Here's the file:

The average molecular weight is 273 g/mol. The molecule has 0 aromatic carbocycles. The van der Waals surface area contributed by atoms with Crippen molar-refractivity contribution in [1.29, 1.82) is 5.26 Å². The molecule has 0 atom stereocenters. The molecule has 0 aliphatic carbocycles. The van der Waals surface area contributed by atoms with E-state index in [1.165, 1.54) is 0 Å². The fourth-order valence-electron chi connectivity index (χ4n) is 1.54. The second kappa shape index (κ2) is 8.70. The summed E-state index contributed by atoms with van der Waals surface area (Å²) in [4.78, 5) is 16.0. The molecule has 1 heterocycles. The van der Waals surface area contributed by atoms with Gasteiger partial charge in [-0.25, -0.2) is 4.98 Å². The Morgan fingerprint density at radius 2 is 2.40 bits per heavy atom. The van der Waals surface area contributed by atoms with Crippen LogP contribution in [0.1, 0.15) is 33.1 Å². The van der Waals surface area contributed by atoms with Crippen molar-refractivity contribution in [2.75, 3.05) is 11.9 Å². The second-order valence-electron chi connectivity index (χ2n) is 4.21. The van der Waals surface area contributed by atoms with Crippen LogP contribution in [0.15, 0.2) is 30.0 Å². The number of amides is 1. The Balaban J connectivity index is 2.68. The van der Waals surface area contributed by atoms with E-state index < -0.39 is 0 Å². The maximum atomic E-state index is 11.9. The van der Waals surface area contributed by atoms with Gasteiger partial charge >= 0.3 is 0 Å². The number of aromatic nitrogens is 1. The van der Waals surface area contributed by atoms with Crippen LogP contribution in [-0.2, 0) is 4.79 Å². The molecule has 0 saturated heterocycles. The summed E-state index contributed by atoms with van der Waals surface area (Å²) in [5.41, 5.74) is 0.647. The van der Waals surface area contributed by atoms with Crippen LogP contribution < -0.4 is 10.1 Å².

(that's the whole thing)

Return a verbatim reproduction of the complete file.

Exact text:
The average molecular weight is 273 g/mol. The molecule has 0 aromatic carbocycles. The van der Waals surface area contributed by atoms with Crippen molar-refractivity contribution in [1.29, 1.82) is 5.26 Å². The molecule has 0 atom stereocenters. The molecule has 0 aliphatic carbocycles. The van der Waals surface area contributed by atoms with E-state index in [1.165, 1.54) is 0 Å². The fourth-order valence-electron chi connectivity index (χ4n) is 1.54. The second kappa shape index (κ2) is 8.70. The summed E-state index contributed by atoms with van der Waals surface area (Å²) in [4.78, 5) is 16.0. The molecule has 1 heterocycles. The van der Waals surface area contributed by atoms with Gasteiger partial charge in [-0.25, -0.2) is 4.98 Å². The Morgan fingerprint density at radius 2 is 2.40 bits per heavy atom. The van der Waals surface area contributed by atoms with Crippen LogP contribution in [0.1, 0.15) is 33.1 Å². The van der Waals surface area contributed by atoms with Crippen molar-refractivity contribution in [2.75, 3.05) is 11.9 Å². The second-order valence-electron chi connectivity index (χ2n) is 4.21. The van der Waals surface area contributed by atoms with Crippen LogP contribution in [0.15, 0.2) is 30.0 Å². The number of amides is 1. The Balaban J connectivity index is 2.68. The van der Waals surface area contributed by atoms with E-state index < -0.39 is 0 Å². The maximum atomic E-state index is 11.9. The van der Waals surface area contributed by atoms with Gasteiger partial charge >= 0.3 is 0 Å². The number of aromatic nitrogens is 1. The van der Waals surface area contributed by atoms with Crippen LogP contribution in [-0.2, 0) is 4.79 Å². The molecule has 0 saturated heterocycles. The summed E-state index contributed by atoms with van der Waals surface area (Å²) in [5.41, 5.74) is 0.647. The van der Waals surface area contributed by atoms with Crippen LogP contribution < -0.4 is 10.1 Å².